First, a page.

'Any' as a Pronoun - Sometimes Singular and Sometimes Plural - Page 2


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Thread: 'Any' as a Pronoun - Sometimes Singular and Sometimes Plural

  1. #11
    Member RhythmOvPain's Avatar
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    Quote Originally Posted by Cran View Post
    Sorry, what? Where did this ... interesting ... interpretation come from?
    Those whom the gods detest?
    For whom the bell tolls?
    Whom should I fear?

    About the only thing that comes to mind referencing more than one person with the word who is "we who are about to die..." and that comes from a modern interpretation of first century Roman.

    I mean I'm not a genius, but it only makes sense that the word "whom" would be used as plural over "who" if only because there's more letters in it.
    My favorite word in the English language is "shenanigans." My favorite thing to do is cause them.

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  2. #12
    Quote Originally Posted by RhythmOvPain View Post
    Those whom the gods detest?
    For whom the bell tolls?
    Whom should I fear?
    What do these have in common? No, not some numeric value; the whom in two of them can be taken as singular or plural. (Ask not for whom the bell tolls, old son; it tolls for thee).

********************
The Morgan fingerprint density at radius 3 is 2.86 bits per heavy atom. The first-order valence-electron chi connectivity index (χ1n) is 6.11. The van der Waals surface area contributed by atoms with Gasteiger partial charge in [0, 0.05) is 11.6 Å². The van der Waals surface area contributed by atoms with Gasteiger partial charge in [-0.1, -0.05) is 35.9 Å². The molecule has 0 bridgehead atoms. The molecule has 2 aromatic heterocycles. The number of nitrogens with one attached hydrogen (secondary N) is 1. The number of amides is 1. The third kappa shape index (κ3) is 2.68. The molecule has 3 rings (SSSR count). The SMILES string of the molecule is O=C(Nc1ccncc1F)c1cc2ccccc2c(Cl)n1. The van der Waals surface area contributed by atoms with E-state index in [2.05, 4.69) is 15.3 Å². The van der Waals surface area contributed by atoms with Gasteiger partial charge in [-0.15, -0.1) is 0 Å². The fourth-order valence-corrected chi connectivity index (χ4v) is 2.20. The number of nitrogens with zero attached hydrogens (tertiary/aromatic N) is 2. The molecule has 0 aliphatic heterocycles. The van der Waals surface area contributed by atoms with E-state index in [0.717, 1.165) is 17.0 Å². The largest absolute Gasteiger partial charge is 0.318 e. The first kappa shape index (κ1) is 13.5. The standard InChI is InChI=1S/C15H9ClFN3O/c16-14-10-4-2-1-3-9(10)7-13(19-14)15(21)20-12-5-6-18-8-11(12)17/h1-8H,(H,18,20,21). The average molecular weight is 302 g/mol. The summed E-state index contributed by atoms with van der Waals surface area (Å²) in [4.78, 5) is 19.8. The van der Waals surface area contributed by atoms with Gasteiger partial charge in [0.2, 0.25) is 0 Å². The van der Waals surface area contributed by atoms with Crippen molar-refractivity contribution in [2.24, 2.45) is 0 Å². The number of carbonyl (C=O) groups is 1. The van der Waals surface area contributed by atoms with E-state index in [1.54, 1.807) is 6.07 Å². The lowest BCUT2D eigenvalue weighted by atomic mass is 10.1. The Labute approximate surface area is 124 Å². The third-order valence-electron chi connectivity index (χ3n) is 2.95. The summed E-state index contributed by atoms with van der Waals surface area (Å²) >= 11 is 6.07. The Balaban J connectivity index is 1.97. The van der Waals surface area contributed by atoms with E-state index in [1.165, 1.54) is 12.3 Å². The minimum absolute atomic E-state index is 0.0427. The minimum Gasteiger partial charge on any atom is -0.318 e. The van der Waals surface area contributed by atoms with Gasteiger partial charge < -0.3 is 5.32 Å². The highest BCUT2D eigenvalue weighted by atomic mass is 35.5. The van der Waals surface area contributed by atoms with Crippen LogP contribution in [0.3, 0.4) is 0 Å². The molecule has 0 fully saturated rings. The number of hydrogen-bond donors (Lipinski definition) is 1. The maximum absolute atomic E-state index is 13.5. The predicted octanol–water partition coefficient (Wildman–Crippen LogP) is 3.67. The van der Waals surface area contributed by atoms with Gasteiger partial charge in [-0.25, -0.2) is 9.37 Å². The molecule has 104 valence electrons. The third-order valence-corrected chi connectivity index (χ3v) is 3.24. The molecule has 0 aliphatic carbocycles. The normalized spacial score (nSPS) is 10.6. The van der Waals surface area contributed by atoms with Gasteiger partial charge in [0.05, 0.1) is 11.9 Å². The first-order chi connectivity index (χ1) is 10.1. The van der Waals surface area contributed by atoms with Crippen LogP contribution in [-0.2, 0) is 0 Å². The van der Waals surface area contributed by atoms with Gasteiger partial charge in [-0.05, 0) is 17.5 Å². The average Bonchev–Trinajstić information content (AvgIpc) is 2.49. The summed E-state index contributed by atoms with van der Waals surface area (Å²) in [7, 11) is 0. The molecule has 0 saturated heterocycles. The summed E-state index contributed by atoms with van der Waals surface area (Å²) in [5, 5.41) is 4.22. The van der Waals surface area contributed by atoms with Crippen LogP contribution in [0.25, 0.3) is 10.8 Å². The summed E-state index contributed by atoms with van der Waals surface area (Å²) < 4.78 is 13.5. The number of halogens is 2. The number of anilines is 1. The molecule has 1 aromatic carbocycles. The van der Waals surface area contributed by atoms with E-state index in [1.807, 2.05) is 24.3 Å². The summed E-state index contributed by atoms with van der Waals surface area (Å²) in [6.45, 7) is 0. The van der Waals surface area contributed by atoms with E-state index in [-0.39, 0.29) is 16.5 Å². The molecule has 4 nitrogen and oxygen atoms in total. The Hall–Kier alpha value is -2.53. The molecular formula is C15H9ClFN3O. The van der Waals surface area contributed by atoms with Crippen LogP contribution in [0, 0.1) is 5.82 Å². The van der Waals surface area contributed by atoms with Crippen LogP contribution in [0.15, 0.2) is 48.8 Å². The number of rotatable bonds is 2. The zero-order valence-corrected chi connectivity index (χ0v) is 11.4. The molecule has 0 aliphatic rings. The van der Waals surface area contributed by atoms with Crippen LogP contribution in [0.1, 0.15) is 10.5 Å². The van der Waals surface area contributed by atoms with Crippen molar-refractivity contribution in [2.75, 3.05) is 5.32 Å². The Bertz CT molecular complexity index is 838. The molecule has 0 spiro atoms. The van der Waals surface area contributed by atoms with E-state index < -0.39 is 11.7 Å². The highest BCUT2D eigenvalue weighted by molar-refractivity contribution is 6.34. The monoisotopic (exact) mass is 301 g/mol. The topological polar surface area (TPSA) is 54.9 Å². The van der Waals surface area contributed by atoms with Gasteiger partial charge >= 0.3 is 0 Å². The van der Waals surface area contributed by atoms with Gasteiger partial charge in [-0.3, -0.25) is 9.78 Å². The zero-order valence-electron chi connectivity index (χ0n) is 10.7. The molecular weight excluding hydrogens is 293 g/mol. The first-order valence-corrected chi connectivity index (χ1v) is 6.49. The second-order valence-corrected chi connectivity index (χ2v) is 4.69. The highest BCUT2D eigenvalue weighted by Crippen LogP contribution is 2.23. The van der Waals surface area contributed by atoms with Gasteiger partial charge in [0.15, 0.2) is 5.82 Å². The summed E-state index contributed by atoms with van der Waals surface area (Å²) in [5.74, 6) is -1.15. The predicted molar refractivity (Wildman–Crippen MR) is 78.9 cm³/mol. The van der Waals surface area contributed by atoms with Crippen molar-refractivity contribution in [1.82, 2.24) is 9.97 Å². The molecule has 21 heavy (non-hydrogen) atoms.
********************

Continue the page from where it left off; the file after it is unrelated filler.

All three are examples of whom being used as the objective pronoun. So, you have successfully illustrated what I was getting at. The other thing they have in common is that, for lyrical impact, they are all rearranged from the standard (or basic) sentence structure which is: subject/verb/object. Each is set down as object/subject/verb.

    The gods detest whom?
    The bell tolls for whom?
    Should I fear whom? (which could also be arranged as I should fear whom?)

    Curiously, and why it's funny, is that these days, people are less likely to treat the questions as subject/verb/object and more likely to consider them as subject1/verb/subject2 -

    The gods detest who?
    The bell tolls for who?
    Should I fear who? (which would more likely be arranged as I should fear who?)



    About the only thing that comes to mind referencing more than one person with the word who is "we who are about to die..." and that comes from a modern interpretation of first century Roman.

    I mean I'm not a genius, but it only makes sense that the word "whom" would be used as plural over "who" if only because there's more letters in it.
    I'm sorry, but no. In this reference, the who is a subjective pronoun relative to the verb to die - they are doing the dying, the dying is not being done to them.

    Singular and individual have more letters than plural, group, or mob.
    Last edited by Cran; January 29th, 2016 at 09:51 PM.
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  3. #13
    Member RhythmOvPain's Avatar
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    Which is why I'd sooner say screw it and re-word it.

    Srsly, there so many easier ways to convey a message. >>
    My favorite word in the English language is "shenanigans." My favorite thing to do is cause them.

    Smoke weed everyday.

  4. #14
    Lots of interesting posts and advice in this thread. For the who/whom thing, I tend to follow what's on here:

    http://www.oxforddictionaries.com/words/who-or-whom

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